Hall of Fame baseball writer Lang dies at 85

Updated: January 25, 2007, 10:12 PM ET
Associated Press

NEW YORK -- Jack Lang, a Hall of Fame baseball writer who for two decades had the pleasant assignment of telling players they'd been elected to Cooperstown, died Thursday. He was 85.

Jack Lang
Unknown/APLang was also secretary-treasurer of the Baseball Writers' Association of America from 1966-88 and executive secretary from 1989-94.

Lang had been ill for an extended period with a variety of ailments. He died at a rehabilitation center in Huntington, said his lawyer, Kevin Brosnahan.

Lang worked in the news business for more than a half-century and honored the reporter's credo into his final days. This month, before entering the hospital and sensing he did not have long to live, he called a colleague to be sure all the biographical information for his obituary was correct.

"He's a man that loved baseball to the core of his soul and he was a good friend and objective, as well," Hall of Fame pitcher Tom Seaver said.

"I knew him through my whole career and he was a consummate professional. When you were good, he said you were good. When you stunk, he said you stunk, and rightfully so," Seaver said.

A fixture on the New York scene who covered Jackie Robinson's major-league debut, Lang was honored by the Hall in 1986 with the J.G. Taylor Spink Award "for meritorious contributions to baseball writing." At his speech in Cooperstown in 1987, he poked fun at his talent.

"I'm sure there are an awful lot of English teachers ... in my early years that must be whirling in their graves at the thought that I won an award for writing," he said.

Many elite players knew Lang for another reason.

"As Billy Williams said, 'You're the good-news man,'" Lang said in his speech.

As secretary-treasurer of the Baseball Writers' Association of America from 1966-88, Lang was in charge of counting the Hall of Fame votes and held the job of telling players when they'd been elected. He called 44 in all, from Red Ruffing to Steve Carlton.

Lang often said his rule was simple: "Only call the winners." To phone a candidate who fell short on election day would raise false hopes, he said.

The only exception he made, he said, was for Roy Campanella. The former Brooklyn Dodgers catcher, who was wheelchair-bound, told Lang he'd need extra time to react to the result and asked for a call either way. After several misses, Lang eventually got to tell Campanella he'd made it.

Lang began his baseball career with the Long Island Daily Press in 1946, covering the Dodgers a year before Robinson broke the major-league color barrier.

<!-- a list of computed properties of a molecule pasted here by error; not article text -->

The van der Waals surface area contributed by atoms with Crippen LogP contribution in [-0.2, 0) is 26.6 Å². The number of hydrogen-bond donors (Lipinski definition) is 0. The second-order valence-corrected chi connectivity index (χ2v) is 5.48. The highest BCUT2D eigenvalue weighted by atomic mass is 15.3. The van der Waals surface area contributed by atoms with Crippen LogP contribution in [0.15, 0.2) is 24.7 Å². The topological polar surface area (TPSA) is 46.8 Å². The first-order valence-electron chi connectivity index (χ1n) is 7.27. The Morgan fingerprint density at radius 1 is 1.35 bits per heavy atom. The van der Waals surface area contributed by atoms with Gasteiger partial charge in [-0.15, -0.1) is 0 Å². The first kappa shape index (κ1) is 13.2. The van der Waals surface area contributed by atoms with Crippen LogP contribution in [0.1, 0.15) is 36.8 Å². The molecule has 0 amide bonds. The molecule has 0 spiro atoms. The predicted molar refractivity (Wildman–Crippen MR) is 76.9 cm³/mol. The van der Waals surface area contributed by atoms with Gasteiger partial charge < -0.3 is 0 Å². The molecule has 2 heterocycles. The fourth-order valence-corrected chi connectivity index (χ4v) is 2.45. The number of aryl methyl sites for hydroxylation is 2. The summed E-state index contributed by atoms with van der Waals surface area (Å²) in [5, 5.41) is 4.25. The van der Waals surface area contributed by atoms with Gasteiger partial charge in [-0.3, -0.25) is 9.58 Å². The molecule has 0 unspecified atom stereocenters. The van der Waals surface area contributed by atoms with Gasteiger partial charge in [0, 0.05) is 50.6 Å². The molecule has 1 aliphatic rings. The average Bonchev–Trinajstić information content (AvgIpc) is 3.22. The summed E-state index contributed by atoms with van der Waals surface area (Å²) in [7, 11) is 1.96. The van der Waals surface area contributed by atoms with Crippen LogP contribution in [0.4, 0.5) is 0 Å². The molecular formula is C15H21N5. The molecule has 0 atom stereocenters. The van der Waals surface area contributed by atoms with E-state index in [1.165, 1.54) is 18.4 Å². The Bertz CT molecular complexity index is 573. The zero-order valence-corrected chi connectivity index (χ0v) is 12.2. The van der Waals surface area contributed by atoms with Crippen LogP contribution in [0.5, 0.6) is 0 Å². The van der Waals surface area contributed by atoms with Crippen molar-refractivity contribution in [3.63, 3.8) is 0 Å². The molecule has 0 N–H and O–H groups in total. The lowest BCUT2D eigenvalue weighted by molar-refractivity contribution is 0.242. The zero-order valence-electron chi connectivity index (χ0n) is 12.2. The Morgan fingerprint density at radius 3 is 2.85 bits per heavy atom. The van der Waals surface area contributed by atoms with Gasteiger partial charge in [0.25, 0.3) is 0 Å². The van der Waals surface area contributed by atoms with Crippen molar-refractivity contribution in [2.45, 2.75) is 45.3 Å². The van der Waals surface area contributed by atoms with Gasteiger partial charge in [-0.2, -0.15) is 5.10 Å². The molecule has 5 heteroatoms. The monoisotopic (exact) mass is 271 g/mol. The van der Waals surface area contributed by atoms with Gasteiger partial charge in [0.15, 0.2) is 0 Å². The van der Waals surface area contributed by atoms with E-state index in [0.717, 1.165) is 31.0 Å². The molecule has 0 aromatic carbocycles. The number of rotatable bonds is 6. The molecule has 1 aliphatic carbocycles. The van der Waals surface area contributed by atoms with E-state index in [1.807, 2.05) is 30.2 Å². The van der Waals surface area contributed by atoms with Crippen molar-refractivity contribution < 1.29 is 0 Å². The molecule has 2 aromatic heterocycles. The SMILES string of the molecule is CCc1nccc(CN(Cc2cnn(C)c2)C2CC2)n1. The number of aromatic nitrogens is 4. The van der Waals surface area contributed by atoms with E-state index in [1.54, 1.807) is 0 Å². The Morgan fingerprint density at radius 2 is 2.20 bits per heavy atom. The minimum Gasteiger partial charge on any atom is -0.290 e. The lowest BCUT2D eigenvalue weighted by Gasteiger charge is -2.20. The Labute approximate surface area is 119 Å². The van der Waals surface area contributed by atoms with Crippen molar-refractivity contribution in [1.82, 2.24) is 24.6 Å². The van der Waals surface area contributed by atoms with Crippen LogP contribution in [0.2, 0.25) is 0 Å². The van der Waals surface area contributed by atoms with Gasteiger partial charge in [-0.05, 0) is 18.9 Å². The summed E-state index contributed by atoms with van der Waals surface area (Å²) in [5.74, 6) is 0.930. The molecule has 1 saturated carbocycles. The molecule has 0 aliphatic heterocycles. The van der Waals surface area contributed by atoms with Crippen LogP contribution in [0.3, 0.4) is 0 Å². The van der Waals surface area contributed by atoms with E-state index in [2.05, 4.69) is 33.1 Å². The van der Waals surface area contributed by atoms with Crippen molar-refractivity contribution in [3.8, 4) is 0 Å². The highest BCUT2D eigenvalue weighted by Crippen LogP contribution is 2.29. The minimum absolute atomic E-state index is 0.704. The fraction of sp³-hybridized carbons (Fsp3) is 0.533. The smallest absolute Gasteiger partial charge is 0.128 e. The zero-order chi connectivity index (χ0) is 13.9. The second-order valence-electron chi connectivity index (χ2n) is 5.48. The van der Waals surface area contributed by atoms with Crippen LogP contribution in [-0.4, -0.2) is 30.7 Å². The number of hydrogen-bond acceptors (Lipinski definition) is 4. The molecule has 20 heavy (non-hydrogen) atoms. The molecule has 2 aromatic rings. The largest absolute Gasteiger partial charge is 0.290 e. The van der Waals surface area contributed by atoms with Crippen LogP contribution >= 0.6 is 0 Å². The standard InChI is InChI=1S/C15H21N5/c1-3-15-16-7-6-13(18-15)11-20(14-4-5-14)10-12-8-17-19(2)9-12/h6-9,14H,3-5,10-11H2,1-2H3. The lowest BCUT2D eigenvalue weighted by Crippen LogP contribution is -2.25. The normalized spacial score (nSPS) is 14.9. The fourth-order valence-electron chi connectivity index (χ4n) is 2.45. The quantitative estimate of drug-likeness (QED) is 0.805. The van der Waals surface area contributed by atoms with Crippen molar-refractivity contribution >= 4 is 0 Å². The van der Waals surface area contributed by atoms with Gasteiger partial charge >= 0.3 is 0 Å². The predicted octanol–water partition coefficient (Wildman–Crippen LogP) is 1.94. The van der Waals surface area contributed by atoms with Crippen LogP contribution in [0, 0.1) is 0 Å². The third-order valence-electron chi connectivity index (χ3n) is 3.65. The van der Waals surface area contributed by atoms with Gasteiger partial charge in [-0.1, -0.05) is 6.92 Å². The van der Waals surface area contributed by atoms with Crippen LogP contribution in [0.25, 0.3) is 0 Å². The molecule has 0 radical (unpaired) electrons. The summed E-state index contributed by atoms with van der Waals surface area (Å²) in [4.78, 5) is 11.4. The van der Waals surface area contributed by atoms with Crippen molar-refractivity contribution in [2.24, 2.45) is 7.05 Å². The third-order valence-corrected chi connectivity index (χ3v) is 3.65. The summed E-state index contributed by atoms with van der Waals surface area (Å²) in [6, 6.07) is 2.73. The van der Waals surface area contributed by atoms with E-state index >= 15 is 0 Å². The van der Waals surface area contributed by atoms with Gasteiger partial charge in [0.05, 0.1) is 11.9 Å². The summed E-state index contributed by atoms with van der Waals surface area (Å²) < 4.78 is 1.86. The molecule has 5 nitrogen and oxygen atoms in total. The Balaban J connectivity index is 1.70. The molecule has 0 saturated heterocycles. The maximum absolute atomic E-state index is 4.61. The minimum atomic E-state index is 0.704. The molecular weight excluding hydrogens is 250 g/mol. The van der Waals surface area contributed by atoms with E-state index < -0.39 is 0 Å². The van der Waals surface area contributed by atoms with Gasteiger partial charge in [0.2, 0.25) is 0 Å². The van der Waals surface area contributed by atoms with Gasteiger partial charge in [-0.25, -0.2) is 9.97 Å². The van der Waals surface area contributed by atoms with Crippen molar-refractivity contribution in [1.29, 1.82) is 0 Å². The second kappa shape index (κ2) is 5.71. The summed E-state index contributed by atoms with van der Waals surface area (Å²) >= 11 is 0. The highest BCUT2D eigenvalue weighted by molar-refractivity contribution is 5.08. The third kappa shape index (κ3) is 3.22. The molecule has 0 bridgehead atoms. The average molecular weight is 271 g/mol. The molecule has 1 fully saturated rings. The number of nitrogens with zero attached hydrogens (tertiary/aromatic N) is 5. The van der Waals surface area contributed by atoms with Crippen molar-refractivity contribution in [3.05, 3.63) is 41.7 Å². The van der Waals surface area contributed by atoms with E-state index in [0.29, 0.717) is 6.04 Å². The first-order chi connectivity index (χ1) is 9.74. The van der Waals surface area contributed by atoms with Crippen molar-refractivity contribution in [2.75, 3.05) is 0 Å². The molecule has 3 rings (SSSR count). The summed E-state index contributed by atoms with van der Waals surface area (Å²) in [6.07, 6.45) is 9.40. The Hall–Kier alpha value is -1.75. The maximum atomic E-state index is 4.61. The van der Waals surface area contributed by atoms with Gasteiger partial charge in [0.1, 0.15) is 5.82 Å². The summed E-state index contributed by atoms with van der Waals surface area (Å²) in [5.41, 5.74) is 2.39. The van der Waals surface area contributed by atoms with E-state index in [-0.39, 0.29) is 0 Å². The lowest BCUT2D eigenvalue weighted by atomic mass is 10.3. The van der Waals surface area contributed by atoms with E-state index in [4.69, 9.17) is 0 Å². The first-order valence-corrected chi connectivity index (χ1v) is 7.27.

When the Dodgers left for Los Angeles after the 1957 season, Lang switched to covering the Yankees, and he moved over to the Mets starting with their expansion season in 1962.

The Press closed while Lang was at spring training in 1977. Within four hours, the News hired him to cover the Mets.

Lang retired from the News at the end of 1989 and then wrote a column for SportsTicker until 1997. He was a correspondent for Sporting News for more than 20 years.

"Jack was always a gentlemen with us," Mets owner Fred Wilpon said. "Jack loved the game.

"He's from the era of 16 teams and traveling on trains with the guys. There was a different relationship with the beat writers and the players at that point. A good guy, a good man," he said. "He was in the generation of Red Smith and Dick Young."

Lang was a member of Major League Baseball Scoring Rules Committee and was an official scorer at the World Series.

"He was a true historian of the game. The world of baseball is a lesser place now without him," former Met Rusty Staub said.

After serving as BBWAA's secretary-treasurer, he was given the role of executive secretary from 1989-94, a job created for him. He also arranged BBWAA charters during the World Series, flights that became known as "Air Langus."

Lang was the author of "The Fighting Southpaw" with Whitey Ford, "Baseball Basics for Teenagers" and "The New York Mets: 25 Years of Baseball Magic."

Lang was born on May 11, 1921, in Brooklyn and served 38 months in the U.S. Army during World War II before joining the Press in 1945.

He is survived by three sons and a daughter.

A funeral service was planned for Monday in Northport on Long Island.


Copyright 2007 by The Associated Press